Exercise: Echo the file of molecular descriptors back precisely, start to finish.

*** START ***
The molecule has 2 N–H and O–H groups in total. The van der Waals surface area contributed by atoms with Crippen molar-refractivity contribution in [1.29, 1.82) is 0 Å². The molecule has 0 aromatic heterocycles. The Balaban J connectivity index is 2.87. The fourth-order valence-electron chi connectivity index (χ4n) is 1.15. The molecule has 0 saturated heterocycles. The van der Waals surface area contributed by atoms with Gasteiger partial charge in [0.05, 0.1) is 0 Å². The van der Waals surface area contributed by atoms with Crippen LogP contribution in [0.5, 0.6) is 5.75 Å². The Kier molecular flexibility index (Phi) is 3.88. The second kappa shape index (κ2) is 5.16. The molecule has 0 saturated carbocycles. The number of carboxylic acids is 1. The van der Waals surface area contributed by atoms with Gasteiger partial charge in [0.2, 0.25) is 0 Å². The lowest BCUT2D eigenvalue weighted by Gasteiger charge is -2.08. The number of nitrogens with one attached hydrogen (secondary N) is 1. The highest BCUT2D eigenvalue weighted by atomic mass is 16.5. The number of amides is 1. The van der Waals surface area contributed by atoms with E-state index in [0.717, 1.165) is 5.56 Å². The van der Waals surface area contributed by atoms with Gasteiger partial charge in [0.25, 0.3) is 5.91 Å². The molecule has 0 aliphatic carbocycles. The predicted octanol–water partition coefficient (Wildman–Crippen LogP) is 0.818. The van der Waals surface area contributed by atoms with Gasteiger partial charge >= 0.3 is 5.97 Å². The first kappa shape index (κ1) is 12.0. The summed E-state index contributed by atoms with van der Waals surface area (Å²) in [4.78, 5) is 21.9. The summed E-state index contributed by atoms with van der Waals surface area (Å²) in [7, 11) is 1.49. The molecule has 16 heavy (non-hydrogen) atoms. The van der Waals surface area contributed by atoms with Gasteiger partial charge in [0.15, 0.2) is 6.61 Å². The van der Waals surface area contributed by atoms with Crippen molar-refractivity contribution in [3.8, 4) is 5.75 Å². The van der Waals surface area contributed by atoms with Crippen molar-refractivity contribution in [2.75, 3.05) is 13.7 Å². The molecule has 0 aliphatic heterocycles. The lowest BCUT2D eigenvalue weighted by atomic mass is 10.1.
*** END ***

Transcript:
The molecule has 2 N–H and O–H groups in total. The van der Waals surface area contributed by atoms with Crippen molar-refractivity contribution in [1.29, 1.82) is 0 Å². The molecule has 0 aromatic heterocycles. The Balaban J connectivity index is 2.87. The fourth-order valence-electron chi connectivity index (χ4n) is 1.15. The molecule has 0 saturated heterocycles. The van der Waals surface area contributed by atoms with Gasteiger partial charge in [0.05, 0.1) is 0 Å². The van der Waals surface area contributed by atoms with Crippen LogP contribution in [0.5, 0.6) is 5.75 Å². The Kier molecular flexibility index (Phi) is 3.88. The second kappa shape index (κ2) is 5.16. The molecule has 0 saturated carbocycles. The number of carboxylic acids is 1. The van der Waals surface area contributed by atoms with Gasteiger partial charge in [0.2, 0.25) is 0 Å². The lowest BCUT2D eigenvalue weighted by Gasteiger charge is -2.08. The number of nitrogens with one attached hydrogen (secondary N) is 1. The highest BCUT2D eigenvalue weighted by atomic mass is 16.5. The number of amides is 1. The van der Waals surface area contributed by atoms with E-state index in [0.717, 1.165) is 5.56 Å². The van der Waals surface area contributed by atoms with Gasteiger partial charge in [0.25, 0.3) is 5.91 Å². The molecule has 0 aliphatic carbocycles. The predicted octanol–water partition coefficient (Wildman–Crippen LogP) is 0.818. The van der Waals surface area contributed by atoms with Gasteiger partial charge >= 0.3 is 5.97 Å². The first kappa shape index (κ1) is 12.0. The summed E-state index contributed by atoms with van der Waals surface area (Å²) in [4.78, 5) is 21.9. The summed E-state index contributed by atoms with van der Waals surface area (Å²) in [7, 11) is 1.49. The molecule has 16 heavy (non-hydrogen) atoms. The van der Waals surface area contributed by atoms with Gasteiger partial charge in [0.15, 0.2) is 6.61 Å². The van der Waals surface area contributed by atoms with Crippen molar-refractivity contribution in [3.8, 4) is 5.75 Å². The van der Waals surface area contributed by atoms with Crippen molar-refractivity contribution in [2.75, 3.05) is 13.7 Å². The molecule has 0 aliphatic heterocycles. The lowest BCUT2D eigenvalue weighted by atomic mass is 10.1.